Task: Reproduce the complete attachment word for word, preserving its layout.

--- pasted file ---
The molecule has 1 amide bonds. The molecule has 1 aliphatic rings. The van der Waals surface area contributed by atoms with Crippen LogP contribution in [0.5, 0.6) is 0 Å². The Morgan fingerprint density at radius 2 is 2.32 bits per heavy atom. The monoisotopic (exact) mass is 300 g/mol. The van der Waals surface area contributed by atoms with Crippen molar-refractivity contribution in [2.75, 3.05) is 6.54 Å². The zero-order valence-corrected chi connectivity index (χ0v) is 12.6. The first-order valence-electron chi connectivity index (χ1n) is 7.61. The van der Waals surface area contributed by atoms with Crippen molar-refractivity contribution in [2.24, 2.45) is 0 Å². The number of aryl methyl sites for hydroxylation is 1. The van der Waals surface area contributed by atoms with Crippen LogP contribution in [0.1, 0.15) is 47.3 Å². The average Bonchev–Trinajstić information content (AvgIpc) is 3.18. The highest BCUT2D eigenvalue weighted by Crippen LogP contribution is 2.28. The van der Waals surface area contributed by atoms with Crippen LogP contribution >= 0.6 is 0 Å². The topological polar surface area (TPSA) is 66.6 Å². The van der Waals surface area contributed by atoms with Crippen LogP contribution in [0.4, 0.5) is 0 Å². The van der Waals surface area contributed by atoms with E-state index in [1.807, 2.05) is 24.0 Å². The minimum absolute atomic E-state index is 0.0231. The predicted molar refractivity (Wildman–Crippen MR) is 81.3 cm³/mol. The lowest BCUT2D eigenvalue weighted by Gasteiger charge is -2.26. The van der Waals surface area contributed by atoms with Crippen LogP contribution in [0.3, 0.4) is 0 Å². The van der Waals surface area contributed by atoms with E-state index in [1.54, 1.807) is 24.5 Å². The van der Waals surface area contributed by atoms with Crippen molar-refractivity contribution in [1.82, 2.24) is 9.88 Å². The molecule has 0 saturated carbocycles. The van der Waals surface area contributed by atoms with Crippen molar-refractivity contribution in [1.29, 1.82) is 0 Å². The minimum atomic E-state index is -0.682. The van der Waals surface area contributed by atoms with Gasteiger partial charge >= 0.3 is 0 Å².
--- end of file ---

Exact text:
The molecule has 1 amide bonds. The molecule has 1 aliphatic rings. The van der Waals surface area contributed by atoms with Crippen LogP contribution in [0.5, 0.6) is 0 Å². The Morgan fingerprint density at radius 2 is 2.32 bits per heavy atom. The monoisotopic (exact) mass is 300 g/mol. The van der Waals surface area contributed by atoms with Crippen molar-refractivity contribution in [2.75, 3.05) is 6.54 Å². The zero-order valence-corrected chi connectivity index (χ0v) is 12.6. The first-order valence-electron chi connectivity index (χ1n) is 7.61. The van der Waals surface area contributed by atoms with Crippen molar-refractivity contribution in [2.24, 2.45) is 0 Å². The number of aryl methyl sites for hydroxylation is 1. The van der Waals surface area contributed by atoms with Crippen LogP contribution in [0.1, 0.15) is 47.3 Å². The average Bonchev–Trinajstić information content (AvgIpc) is 3.18. The highest BCUT2D eigenvalue weighted by Crippen LogP contribution is 2.28. The van der Waals surface area contributed by atoms with Crippen LogP contribution >= 0.6 is 0 Å². The topological polar surface area (TPSA) is 66.6 Å². The van der Waals surface area contributed by atoms with Crippen LogP contribution in [0.4, 0.5) is 0 Å². The van der Waals surface area contributed by atoms with E-state index in [1.807, 2.05) is 24.0 Å². The minimum absolute atomic E-state index is 0.0231. The predicted molar refractivity (Wildman–Crippen MR) is 81.3 cm³/mol. The lowest BCUT2D eigenvalue weighted by Gasteiger charge is -2.26. The van der Waals surface area contributed by atoms with Crippen LogP contribution in [0.3, 0.4) is 0 Å². The van der Waals surface area contributed by atoms with E-state index in [1.54, 1.807) is 24.5 Å². The van der Waals surface area contributed by atoms with Crippen molar-refractivity contribution in [1.82, 2.24) is 9.88 Å². The molecule has 0 saturated carbocycles. The van der Waals surface area contributed by atoms with Crippen molar-refractivity contribution in [1.29, 1.82) is 0 Å². The minimum atomic E-state index is -0.682. The van der Waals surface area contributed by atoms with Gasteiger partial charge >= 0.3 is 0 Å².